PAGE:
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A door for creativity-art and competition in parkour


O'Loughlin, A.



Theatre, Dance and Performance Training

Tipo de publicación

Artículo de revista



Palabras clave

Parkour, Competition, Art, Training, Performance-Parkour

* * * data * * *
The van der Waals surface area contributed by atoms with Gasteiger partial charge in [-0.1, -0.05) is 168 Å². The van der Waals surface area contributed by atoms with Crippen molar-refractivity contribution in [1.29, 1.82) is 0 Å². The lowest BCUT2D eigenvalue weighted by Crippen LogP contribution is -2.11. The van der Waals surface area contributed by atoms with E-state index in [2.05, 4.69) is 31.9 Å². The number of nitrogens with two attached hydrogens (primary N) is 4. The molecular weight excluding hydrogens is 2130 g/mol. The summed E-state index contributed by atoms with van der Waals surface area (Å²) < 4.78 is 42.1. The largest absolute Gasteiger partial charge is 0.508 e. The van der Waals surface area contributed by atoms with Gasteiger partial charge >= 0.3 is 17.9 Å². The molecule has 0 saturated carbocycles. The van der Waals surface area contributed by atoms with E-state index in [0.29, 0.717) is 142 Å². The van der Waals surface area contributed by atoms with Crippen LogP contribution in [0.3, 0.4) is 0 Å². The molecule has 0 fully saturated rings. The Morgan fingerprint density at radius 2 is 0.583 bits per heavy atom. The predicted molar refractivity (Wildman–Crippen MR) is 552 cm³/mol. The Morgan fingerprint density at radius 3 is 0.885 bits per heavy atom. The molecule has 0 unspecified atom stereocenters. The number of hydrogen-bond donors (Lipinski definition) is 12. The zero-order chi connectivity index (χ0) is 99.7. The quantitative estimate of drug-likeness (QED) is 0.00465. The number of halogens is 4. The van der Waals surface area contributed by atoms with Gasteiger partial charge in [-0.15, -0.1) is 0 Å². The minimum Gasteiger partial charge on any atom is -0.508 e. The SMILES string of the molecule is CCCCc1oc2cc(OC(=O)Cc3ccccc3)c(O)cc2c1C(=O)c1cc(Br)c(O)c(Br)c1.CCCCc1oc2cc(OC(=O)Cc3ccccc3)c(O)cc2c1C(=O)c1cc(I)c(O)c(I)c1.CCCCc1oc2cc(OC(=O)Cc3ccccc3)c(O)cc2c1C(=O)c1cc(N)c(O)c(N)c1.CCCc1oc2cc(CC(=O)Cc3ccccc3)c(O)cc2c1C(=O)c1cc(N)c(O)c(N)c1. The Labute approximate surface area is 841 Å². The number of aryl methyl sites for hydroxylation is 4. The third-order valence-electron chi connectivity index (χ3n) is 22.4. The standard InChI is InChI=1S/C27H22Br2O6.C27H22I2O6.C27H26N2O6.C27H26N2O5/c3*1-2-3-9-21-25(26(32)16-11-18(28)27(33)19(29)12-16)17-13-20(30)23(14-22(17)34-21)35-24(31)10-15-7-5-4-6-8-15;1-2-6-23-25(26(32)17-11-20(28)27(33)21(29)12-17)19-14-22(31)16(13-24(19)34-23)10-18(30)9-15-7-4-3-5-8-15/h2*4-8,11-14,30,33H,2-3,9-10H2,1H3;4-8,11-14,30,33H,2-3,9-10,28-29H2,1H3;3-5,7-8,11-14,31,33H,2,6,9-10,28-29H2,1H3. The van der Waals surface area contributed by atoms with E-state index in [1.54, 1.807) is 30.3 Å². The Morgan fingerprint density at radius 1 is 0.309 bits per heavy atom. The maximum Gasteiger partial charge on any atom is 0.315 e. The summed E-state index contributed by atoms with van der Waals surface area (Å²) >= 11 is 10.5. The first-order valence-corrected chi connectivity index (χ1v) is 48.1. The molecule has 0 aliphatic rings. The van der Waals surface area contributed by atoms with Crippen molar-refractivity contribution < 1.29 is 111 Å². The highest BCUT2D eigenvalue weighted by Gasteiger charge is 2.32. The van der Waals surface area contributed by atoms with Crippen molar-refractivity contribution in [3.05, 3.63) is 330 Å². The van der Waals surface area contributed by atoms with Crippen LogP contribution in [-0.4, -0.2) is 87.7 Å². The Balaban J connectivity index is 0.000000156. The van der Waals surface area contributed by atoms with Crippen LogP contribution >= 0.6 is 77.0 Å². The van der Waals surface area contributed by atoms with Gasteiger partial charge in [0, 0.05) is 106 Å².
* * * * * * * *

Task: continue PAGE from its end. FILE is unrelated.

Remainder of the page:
With the growth in popularity of Parkour has come the rise of a competition circuit and organised efforts to see the discipline recognised as a sport, complete with coaching certifications and a move towards a nationally adopted accreditation. Whilst these competitions have gained mainstream media coverage and a very high level of corporate sponsorship, they've also been dogged by injuries and a noticeable lack of “fluidity of movement” – which is often described as the main aim of Parkour. If Parkour IS recognised as a sport, what impact will this have on those practitioners looking to engage with the form through an artistic practice? And how does the lure of competition effect the development of training models? In this article we'll argue that a sporting definition for Parkour would come with risks to its creative future; limiting innovation and artistic development. We'll draw on the history of vertical skateboarding to see what lessons can be learned there, and we'll examine the words of Parkour's co-creators – how do they define the discipline? Does the fact that none of them has entered competition point to a different route for the artistic development of “Performance-Parkour?” And how have our own experiences with the Urban Playground Team and Gravity Style defined our own training regime?


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